This week’s Particle Debris leads with an interesting aspect of being loyal to Apple and how much that costs.
Recent Articles By John Martellaro [RSS]
Here’s the opening of a detailed story from Variety.
Fans of the Marvel Television series recently canceled by Netflix who hope to see the shows revived on Disney+ may be out of luck.
Sources tell Variety that the deal for the original four Marvel shows includes a clause that prevents the characters from appearing in any non-Netflix series or film for at least two years after cancellation. That means that “Daredevil,” “Luke Cage,” and “Iron Fist” — which were all canceled this year at Netflix — could not come to the Disney streaming service until 2020 at the earliest.
Iron Fist image credit: Marvel.
If you think AI technology is amazing and revolutionary, this article may well make your head spin. At Forbes, Lauren deLisa Coleman writes: “Fasten your seatbelts. Here’s what a few influencers in the arena say is on tap for 2019.” One that caught my eye is the open sourcing of AI code. (What could go wrong?)
Apple is emerging as a key player in health monitoring. Here’s how we can expect the technology to evolve over the next few years.
Digital Trends writes: “The Millennium Falcon has arrived. After two years of construction, Han Solo’s ride is all set for takeoff at Disneyland’s upcoming Star Wars: Galaxy’s Edge attraction, revealed in a behind-the-scenes image posted on the official Disneyland Instagram account.” I have a good feeling about this.
The Lynktec TruGlide Duo Stylus Pen has been redesigned. It’s elegant in design, built well, and features both a ballpoint pen and a microfiber stylus.
At ars tecnnica: “Manufacturing is in the early stages of a state of disruption brought on by technologies such as artificial intelligence (AI) and 3D printing.” This fascinating discussion lays out a future in which humans and AIs partner to design machines which, in turn, redesign themselves on the job. Amongst all the other possibilities, this would come in very handy for remote space probes and landers.
For example, a robot on Mars might detect very loose sand and determine it cannot move about efficiently to complete its mission,” explains Ben Schrauwen, co-founder and CTO of Oqton, an autonomous manufacturing platform.”The robot could learn to suggest different modalities on how to move in that environment, and, with 3D printing technology and some local robotics, it’s very conceivable that the robot could reconfigure itself at a distance to continue its mission unimpeded.”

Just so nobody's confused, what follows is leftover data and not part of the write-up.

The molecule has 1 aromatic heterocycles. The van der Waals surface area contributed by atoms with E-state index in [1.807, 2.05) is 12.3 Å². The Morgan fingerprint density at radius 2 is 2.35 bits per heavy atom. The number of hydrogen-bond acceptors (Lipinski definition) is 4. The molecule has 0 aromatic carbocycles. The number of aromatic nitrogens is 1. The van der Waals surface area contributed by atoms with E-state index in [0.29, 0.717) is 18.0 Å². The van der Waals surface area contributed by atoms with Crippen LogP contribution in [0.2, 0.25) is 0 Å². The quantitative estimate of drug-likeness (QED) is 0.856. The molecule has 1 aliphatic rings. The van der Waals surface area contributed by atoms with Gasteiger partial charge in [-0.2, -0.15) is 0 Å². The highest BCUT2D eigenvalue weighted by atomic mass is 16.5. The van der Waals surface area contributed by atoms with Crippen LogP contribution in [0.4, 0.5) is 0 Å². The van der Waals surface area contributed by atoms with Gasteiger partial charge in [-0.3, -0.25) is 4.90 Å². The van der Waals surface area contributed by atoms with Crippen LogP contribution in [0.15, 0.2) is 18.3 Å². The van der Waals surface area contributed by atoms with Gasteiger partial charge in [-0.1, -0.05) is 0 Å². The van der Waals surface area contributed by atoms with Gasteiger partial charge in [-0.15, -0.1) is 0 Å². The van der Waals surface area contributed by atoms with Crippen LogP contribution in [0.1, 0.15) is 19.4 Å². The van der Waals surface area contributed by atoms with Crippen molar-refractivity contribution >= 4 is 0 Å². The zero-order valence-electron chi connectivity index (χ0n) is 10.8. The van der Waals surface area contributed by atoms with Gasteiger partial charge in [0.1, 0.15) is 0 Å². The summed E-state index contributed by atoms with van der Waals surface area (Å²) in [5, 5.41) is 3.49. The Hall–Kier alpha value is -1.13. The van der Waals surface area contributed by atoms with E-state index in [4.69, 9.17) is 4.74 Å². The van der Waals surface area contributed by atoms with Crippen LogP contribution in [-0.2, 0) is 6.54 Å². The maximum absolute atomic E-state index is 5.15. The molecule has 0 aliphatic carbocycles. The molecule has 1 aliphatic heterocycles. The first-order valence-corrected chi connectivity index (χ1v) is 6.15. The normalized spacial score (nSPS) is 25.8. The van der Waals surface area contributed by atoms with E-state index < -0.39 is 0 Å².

Could Siri, someday, rewrite parts of iOS on the fly?
Michael Gartenberg spent three years as Apple’s Senior Director of Product Marketing, reporting directly to Senior VP Phil Schiller. In his fifth encore appearance on Background Mode, Michael and I chat about Apple’s 2018 fall lineup of products. We talked about the Apple AirPower, still MIA. We examined the new 2018 MacBook Air and how the 2015 McBook was supposed to be the MBA successor—and failed. We looked at the new iPad Pros and how they may have broken through a computational barrier that will allow new capabilities. Finally, we looked at Apple’s 2018 iPhone product strategy as well as the corporate decision to suppress unit sales numbers. Michael is well versed in Apple marketing strategies and is always a delight to have on the show.
Ever since Satya Nadella took over Microsoft as CEO, the company’s mantra has been to bring its tools and solutions to all popular platforms, not just Windows. This will be the case in 2019 with Microsoft’s Edge browser coming to macOS. It’s going with the Chromium flow. TechCrunch explains.
Just because a focus of Apple is making metric boatloads of money doesn’t mean that worthy projects that surprise and delight the customer must remain off the table.
Jonny Evans at Apple Must reports on the recent findings of Mixpanel. The results are interesting. Quoting author Evans: